Bela Lugosi's 127th Birthday
Fitting, it was, that I should run across the face of Bela Lugosi after nightfall, smiling unsettlingly through a spider web as he did in the 1931 version of Dracula.
A late night carnival like this one at the Iowa State Fair this past August is an ideal place for a vampire. Sure, the streets of London after midnight may hold ample victims but the average modern fairgoer has blood sweetened by cotton candy and may have just stumbled out of the beer garden.
Bela was part of the decoration for the carnival attraction "Universal Horror." I'm often intrigued by the painted panels of carnival rides. Many of them are interchangeable and they are usually trendier than this, often sporting the likenesses of whatever sort of movie character is hot at the moment. Classic Universal horror movie stuff is perennial, but not "hot" at the moment, so I was surprised.
That's not a bad Lon Chaney Jr. as the Wolfman at top.
This is the artist's rendition of actor Dwight Frye as Renfield, one of Dracula's unfortunate victims. Frye was known as the "the man with the thousand-watt stare" and was typecast as mentally ill characters. I recognize this particular moment. Frye as Renfield is looking up from the hold of the Demeter, a ship whose crew Dracula has used as an all-night cruise buffet.
Frye was born in Salina, Kansas, on February 22, 1899. He died of a heart condition while riding on a city bus in Hollywood. I think I'll check and see if there are any existent Salina locations associated with him.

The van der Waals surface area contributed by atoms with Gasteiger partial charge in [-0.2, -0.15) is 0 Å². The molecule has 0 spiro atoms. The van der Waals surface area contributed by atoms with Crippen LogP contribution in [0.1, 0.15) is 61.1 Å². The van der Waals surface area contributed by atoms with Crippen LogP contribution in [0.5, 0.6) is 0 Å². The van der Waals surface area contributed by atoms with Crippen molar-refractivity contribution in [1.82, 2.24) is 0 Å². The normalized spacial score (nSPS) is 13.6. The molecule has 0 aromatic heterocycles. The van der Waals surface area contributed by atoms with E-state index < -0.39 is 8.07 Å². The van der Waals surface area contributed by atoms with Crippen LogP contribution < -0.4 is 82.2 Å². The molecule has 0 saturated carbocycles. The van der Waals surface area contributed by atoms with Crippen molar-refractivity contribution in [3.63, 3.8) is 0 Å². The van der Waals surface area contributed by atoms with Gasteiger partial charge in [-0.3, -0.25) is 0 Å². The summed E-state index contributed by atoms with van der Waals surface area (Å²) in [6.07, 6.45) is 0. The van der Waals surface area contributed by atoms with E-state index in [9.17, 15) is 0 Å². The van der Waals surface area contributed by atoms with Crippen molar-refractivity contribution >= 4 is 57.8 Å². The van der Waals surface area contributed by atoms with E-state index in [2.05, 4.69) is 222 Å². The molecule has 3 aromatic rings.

Dracula's brides are bustier than those of the 1931 movie and more generic than any I can think of seeing in another flick.
This female vampire looks familiar but I can't place her. Her style suggests one of the Hammer Studios films from the 1960s or 70s.
The monster in this panel isn't quite Boris Karloff, Lon Chaney Jr., Bela Lugosi or Glenn Strange - all of the actors who played him in the classic Universal films. But the artist really nailed the likeness of Elsa Lanchester as the intended bride of Frankenstein.
The artists attempt at Colin Clive as Dr. Frankenstein isn't bad. The scene was well-chosen.
The most touching moment from Bride of Frankenstein involved the monster meeting an old man in the forest who played a violin and was kind to him. Whoever did these panels knew his or her stuff.
And I'm wondering if the artist was a fan of the 1960's and 70's Aurora Monster model kits. This looks a bit like the kit, "Forgotten Prisoner of Castle Mare" or one of the rubber novelty skeletons sold at about the same time.
For our previous salutes to Lugosi (10/20/1882 – 8/16/1956), see 2007's Bela Lugosi's Dead and 2008's Bela Lugosi's Birthday.